• ”The TexasIsHot campaign targets an important piece of the clean energy effort -- educating Texans on the way we use electricity and quantifying the financial and environmental costs associated with our use. By just reducing the amount of electricity we use and waste, TexasIsHot.org can show people how to save money..." State Sen. Kirk Watson (D-Austin)
  • "Fluctuating energy costs are really hurting Texas families and businesses, but by just making a few easy changes, Texans can cut down on energy waste. TexasIsHot.org is a tremendous resource which arms consumers with the information they need to save themselves money by becoming more energy efficient, and help our environment." State Sen. Rodney Ellis (D-Houston)
  • "Texas is the third fastest growing state in the nation with a net growth of 1,000 people each and every day. This brings many challenges including providing clean and affordable electricity. That is why I'm excited about TexasIsHot.org. This website is an instructional resource that will help Texans save on their energy bills at home and in the workplace..." State Rep. Phil King (R-Weatherford)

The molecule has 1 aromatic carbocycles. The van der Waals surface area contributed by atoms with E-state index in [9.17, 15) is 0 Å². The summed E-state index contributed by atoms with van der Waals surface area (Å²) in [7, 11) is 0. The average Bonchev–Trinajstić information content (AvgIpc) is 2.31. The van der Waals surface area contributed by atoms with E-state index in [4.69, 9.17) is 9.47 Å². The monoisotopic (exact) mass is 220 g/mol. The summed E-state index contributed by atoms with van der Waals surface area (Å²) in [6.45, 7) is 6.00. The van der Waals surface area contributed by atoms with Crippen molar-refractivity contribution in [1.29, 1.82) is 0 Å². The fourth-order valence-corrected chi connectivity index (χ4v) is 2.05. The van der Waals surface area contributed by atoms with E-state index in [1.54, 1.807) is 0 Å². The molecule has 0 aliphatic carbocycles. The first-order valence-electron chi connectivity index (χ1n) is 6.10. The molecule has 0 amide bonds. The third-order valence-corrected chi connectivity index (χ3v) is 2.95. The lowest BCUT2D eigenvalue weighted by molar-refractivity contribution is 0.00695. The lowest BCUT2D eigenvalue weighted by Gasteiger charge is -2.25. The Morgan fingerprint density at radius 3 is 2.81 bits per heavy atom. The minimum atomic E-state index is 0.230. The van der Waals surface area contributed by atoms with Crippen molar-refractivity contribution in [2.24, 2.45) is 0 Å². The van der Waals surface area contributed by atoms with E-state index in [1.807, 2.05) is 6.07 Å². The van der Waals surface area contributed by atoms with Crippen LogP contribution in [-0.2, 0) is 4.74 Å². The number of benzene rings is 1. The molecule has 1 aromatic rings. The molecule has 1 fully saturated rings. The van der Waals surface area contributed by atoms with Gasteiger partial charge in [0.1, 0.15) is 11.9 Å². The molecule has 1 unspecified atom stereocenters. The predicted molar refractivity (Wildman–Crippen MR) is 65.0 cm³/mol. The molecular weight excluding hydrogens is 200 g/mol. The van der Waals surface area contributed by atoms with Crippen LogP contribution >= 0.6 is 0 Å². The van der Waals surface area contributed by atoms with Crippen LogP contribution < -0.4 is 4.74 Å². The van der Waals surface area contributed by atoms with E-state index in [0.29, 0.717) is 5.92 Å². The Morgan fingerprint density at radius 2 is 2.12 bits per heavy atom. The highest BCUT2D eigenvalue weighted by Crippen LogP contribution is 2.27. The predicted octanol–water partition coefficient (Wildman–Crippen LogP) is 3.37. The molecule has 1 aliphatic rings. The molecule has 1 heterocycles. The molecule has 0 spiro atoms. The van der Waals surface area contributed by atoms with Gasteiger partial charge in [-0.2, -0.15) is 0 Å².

• "Now, more than ever, Texans need to work together to conserve energy and to make more efficient use of the energy we consume. The TexasIsHot.org website is an extraordinary resource for people who want to save money and help conserve our precious natural resources..." State Rep. Rafael Anchía (D-Dallas)
  • "By partnering with the TexasIsHot Coalition we can extend our effort’s reach, leverage our resources, and ensure that Austin’s energy grid continues to be a test-bed for technologies, products, and services that will transform our state’s energy system." Brewster McCracken, Executive Director, Pecan Street Project